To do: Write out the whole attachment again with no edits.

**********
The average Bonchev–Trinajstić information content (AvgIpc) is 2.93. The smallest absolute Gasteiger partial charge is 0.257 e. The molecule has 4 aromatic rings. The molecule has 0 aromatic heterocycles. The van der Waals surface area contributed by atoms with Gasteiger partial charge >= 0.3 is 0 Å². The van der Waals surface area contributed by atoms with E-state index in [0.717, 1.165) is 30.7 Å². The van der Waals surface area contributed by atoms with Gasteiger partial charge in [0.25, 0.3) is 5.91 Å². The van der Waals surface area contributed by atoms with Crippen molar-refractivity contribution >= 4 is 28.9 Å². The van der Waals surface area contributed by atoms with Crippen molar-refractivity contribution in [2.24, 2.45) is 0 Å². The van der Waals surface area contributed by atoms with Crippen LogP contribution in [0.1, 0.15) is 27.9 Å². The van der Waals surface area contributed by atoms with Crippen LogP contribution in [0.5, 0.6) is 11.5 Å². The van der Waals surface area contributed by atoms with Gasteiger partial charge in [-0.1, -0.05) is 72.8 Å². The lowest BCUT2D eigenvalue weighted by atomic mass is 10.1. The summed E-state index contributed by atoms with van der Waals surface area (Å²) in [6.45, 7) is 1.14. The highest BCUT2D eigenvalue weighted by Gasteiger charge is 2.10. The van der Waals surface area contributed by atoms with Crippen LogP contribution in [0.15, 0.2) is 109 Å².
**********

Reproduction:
The average Bonchev–Trinajstić information content (AvgIpc) is 2.93. The smallest absolute Gasteiger partial charge is 0.257 e. The molecule has 4 aromatic rings. The molecule has 0 aromatic heterocycles. The van der Waals surface area contributed by atoms with Gasteiger partial charge >= 0.3 is 0 Å². The van der Waals surface area contributed by atoms with E-state index in [0.717, 1.165) is 30.7 Å². The van der Waals surface area contributed by atoms with Gasteiger partial charge in [0.25, 0.3) is 5.91 Å². The van der Waals surface area contributed by atoms with Crippen molar-refractivity contribution >= 4 is 28.9 Å². The van der Waals surface area contributed by atoms with Crippen molar-refractivity contribution in [2.24, 2.45) is 0 Å². The van der Waals surface area contributed by atoms with Crippen LogP contribution in [0.1, 0.15) is 27.9 Å². The van der Waals surface area contributed by atoms with Crippen LogP contribution in [0.5, 0.6) is 11.5 Å². The van der Waals surface area contributed by atoms with Gasteiger partial charge in [-0.1, -0.05) is 72.8 Å². The lowest BCUT2D eigenvalue weighted by atomic mass is 10.1. The summed E-state index contributed by atoms with van der Waals surface area (Å²) in [6.45, 7) is 1.14. The highest BCUT2D eigenvalue weighted by Gasteiger charge is 2.10. The van der Waals surface area contributed by atoms with Crippen LogP contribution in [0.15, 0.2) is 109 Å².